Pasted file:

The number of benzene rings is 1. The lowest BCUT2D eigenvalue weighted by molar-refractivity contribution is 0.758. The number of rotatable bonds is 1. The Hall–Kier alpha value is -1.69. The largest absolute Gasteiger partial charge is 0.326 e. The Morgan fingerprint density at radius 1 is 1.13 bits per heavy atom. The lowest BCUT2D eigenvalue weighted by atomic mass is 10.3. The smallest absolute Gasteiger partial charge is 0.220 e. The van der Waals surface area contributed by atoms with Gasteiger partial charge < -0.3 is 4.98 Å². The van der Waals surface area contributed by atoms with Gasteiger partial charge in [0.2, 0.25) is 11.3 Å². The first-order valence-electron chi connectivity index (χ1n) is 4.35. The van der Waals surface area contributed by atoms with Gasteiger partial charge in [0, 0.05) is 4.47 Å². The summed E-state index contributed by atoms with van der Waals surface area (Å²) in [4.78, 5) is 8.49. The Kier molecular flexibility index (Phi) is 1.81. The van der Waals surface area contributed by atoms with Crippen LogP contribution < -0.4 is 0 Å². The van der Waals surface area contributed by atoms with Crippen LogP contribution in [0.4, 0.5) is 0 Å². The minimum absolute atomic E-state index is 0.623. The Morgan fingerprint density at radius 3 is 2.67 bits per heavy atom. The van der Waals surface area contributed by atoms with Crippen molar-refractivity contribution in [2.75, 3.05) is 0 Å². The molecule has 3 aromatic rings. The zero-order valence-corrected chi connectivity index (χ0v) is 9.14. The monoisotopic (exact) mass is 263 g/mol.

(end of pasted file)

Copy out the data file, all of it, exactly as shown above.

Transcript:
The number of benzene rings is 1. The lowest BCUT2D eigenvalue weighted by molar-refractivity contribution is 0.758. The number of rotatable bonds is 1. The Hall–Kier alpha value is -1.69. The largest absolute Gasteiger partial charge is 0.326 e. The Morgan fingerprint density at radius 1 is 1.13 bits per heavy atom. The lowest BCUT2D eigenvalue weighted by atomic mass is 10.3. The smallest absolute Gasteiger partial charge is 0.220 e. The van der Waals surface area contributed by atoms with Gasteiger partial charge < -0.3 is 4.98 Å². The van der Waals surface area contributed by atoms with Gasteiger partial charge in [0.2, 0.25) is 11.3 Å². The first-order valence-electron chi connectivity index (χ1n) is 4.35. The van der Waals surface area contributed by atoms with Gasteiger partial charge in [0, 0.05) is 4.47 Å². The summed E-state index contributed by atoms with van der Waals surface area (Å²) in [4.78, 5) is 8.49. The Kier molecular flexibility index (Phi) is 1.81. The van der Waals surface area contributed by atoms with Crippen LogP contribution < -0.4 is 0 Å². The van der Waals surface area contributed by atoms with Crippen LogP contribution in [0.4, 0.5) is 0 Å². The minimum absolute atomic E-state index is 0.623. The Morgan fingerprint density at radius 3 is 2.67 bits per heavy atom. The van der Waals surface area contributed by atoms with Crippen molar-refractivity contribution in [2.75, 3.05) is 0 Å². The molecule has 3 aromatic rings. The zero-order valence-corrected chi connectivity index (χ0v) is 9.14. The monoisotopic (exact) mass is 263 g/mol.